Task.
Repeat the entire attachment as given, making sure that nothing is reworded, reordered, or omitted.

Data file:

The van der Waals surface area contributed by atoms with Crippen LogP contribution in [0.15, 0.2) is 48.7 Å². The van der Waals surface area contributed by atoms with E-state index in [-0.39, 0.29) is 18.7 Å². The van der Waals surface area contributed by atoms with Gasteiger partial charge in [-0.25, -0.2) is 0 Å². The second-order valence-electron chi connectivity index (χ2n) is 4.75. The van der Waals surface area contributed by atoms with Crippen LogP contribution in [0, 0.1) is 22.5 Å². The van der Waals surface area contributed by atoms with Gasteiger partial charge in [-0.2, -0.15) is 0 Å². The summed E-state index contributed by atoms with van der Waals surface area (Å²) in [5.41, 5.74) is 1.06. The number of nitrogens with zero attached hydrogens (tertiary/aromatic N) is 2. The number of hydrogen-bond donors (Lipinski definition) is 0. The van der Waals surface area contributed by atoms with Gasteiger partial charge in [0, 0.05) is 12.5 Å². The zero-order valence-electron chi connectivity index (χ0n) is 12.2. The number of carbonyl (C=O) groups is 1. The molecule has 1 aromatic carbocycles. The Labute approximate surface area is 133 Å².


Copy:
The van der Waals surface area contributed by atoms with Crippen LogP contribution in [0.15, 0.2) is 48.7 Å². The van der Waals surface area contributed by atoms with E-state index in [-0.39, 0.29) is 18.7 Å². The van der Waals surface area contributed by atoms with Gasteiger partial charge in [-0.25, -0.2) is 0 Å². The second-order valence-electron chi connectivity index (χ2n) is 4.75. The van der Waals surface area contributed by atoms with Crippen LogP contribution in [0, 0.1) is 22.5 Å². The van der Waals surface area contributed by atoms with Gasteiger partial charge in [-0.2, -0.15) is 0 Å². The summed E-state index contributed by atoms with van der Waals surface area (Å²) in [5.41, 5.74) is 1.06. The number of nitrogens with zero attached hydrogens (tertiary/aromatic N) is 2. The number of hydrogen-bond donors (Lipinski definition) is 0. The van der Waals surface area contributed by atoms with Gasteiger partial charge in [0, 0.05) is 12.5 Å². The zero-order valence-electron chi connectivity index (χ0n) is 12.2. The number of carbonyl (C=O) groups is 1. The molecule has 1 aromatic carbocycles. The Labute approximate surface area is 133 Å².